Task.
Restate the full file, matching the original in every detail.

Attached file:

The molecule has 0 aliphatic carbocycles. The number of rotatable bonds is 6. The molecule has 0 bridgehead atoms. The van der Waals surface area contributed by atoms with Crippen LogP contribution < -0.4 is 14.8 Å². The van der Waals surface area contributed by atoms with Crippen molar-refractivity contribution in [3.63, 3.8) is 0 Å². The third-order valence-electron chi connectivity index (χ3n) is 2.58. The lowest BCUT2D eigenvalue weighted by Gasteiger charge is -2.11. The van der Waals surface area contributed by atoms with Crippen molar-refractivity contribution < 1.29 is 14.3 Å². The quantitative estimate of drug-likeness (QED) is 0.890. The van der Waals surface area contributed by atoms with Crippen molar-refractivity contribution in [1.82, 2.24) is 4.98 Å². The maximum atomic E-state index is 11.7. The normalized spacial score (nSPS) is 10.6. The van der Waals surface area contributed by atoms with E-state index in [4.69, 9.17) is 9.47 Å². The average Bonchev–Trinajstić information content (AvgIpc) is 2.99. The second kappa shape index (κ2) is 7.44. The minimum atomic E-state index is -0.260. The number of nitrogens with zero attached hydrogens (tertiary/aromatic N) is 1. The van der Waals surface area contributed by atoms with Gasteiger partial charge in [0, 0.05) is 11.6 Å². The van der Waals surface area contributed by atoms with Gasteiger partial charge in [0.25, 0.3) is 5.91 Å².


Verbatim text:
The molecule has 0 aliphatic carbocycles. The number of rotatable bonds is 6. The molecule has 0 bridgehead atoms. The van der Waals surface area contributed by atoms with Crippen LogP contribution < -0.4 is 14.8 Å². The van der Waals surface area contributed by atoms with Crippen molar-refractivity contribution in [3.63, 3.8) is 0 Å². The third-order valence-electron chi connectivity index (χ3n) is 2.58. The lowest BCUT2D eigenvalue weighted by Gasteiger charge is -2.11. The van der Waals surface area contributed by atoms with Crippen molar-refractivity contribution < 1.29 is 14.3 Å². The quantitative estimate of drug-likeness (QED) is 0.890. The van der Waals surface area contributed by atoms with Crippen molar-refractivity contribution in [1.82, 2.24) is 4.98 Å². The maximum atomic E-state index is 11.7. The normalized spacial score (nSPS) is 10.6. The van der Waals surface area contributed by atoms with E-state index in [4.69, 9.17) is 9.47 Å². The average Bonchev–Trinajstić information content (AvgIpc) is 2.99. The second kappa shape index (κ2) is 7.44. The minimum atomic E-state index is -0.260. The number of nitrogens with zero attached hydrogens (tertiary/aromatic N) is 1. The van der Waals surface area contributed by atoms with Gasteiger partial charge in [0, 0.05) is 11.6 Å². The van der Waals surface area contributed by atoms with Gasteiger partial charge in [0.25, 0.3) is 5.91 Å².